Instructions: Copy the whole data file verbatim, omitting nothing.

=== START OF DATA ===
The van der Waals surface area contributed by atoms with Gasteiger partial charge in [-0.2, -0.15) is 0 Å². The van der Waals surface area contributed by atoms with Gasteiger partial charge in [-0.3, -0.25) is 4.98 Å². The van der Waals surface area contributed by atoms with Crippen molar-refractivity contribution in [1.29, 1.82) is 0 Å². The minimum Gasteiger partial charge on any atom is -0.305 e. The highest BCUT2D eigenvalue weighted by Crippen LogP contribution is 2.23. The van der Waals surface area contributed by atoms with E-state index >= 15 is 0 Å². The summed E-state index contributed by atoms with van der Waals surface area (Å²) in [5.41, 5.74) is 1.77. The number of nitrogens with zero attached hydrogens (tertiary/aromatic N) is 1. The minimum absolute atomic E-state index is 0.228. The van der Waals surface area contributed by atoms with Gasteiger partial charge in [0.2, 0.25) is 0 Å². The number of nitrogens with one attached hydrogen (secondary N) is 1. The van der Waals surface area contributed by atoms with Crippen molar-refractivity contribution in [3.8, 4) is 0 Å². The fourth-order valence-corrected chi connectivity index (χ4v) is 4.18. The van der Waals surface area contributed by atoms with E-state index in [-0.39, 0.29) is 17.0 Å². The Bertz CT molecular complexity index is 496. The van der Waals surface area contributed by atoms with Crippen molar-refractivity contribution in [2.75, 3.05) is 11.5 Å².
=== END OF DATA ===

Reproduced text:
The van der Waals surface area contributed by atoms with Gasteiger partial charge in [-0.2, -0.15) is 0 Å². The van der Waals surface area contributed by atoms with Gasteiger partial charge in [-0.3, -0.25) is 4.98 Å². The van der Waals surface area contributed by atoms with Crippen molar-refractivity contribution in [1.29, 1.82) is 0 Å². The minimum Gasteiger partial charge on any atom is -0.305 e. The highest BCUT2D eigenvalue weighted by Crippen LogP contribution is 2.23. The van der Waals surface area contributed by atoms with E-state index >= 15 is 0 Å². The summed E-state index contributed by atoms with van der Waals surface area (Å²) in [5.41, 5.74) is 1.77. The number of nitrogens with zero attached hydrogens (tertiary/aromatic N) is 1. The minimum absolute atomic E-state index is 0.228. The van der Waals surface area contributed by atoms with Gasteiger partial charge in [0.2, 0.25) is 0 Å². The number of nitrogens with one attached hydrogen (secondary N) is 1. The van der Waals surface area contributed by atoms with Crippen molar-refractivity contribution in [3.8, 4) is 0 Å². The fourth-order valence-corrected chi connectivity index (χ4v) is 4.18. The van der Waals surface area contributed by atoms with E-state index in [-0.39, 0.29) is 17.0 Å². The Bertz CT molecular complexity index is 496. The van der Waals surface area contributed by atoms with Crippen molar-refractivity contribution in [2.75, 3.05) is 11.5 Å².